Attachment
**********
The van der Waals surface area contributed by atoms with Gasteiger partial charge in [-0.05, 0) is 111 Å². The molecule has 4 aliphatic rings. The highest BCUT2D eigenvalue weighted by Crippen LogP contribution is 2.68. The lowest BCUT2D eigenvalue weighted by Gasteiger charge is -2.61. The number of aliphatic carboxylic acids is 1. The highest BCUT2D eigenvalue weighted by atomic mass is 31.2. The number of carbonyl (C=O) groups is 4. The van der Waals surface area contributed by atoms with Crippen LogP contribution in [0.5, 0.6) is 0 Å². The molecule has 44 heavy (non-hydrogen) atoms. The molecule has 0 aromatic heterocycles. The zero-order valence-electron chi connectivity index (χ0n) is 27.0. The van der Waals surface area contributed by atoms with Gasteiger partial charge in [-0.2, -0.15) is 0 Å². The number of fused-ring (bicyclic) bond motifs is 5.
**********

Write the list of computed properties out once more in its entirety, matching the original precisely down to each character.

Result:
The van der Waals surface area contributed by atoms with Gasteiger partial charge in [-0.05, 0) is 111 Å². The molecule has 4 aliphatic rings. The highest BCUT2D eigenvalue weighted by Crippen LogP contribution is 2.68. The lowest BCUT2D eigenvalue weighted by Gasteiger charge is -2.61. The number of aliphatic carboxylic acids is 1. The highest BCUT2D eigenvalue weighted by atomic mass is 31.2. The number of carbonyl (C=O) groups is 4. The van der Waals surface area contributed by atoms with Crippen LogP contribution in [0.5, 0.6) is 0 Å². The molecule has 44 heavy (non-hydrogen) atoms. The molecule has 0 aromatic heterocycles. The zero-order valence-electron chi connectivity index (χ0n) is 27.0. The van der Waals surface area contributed by atoms with Gasteiger partial charge in [-0.2, -0.15) is 0 Å². The number of fused-ring (bicyclic) bond motifs is 5.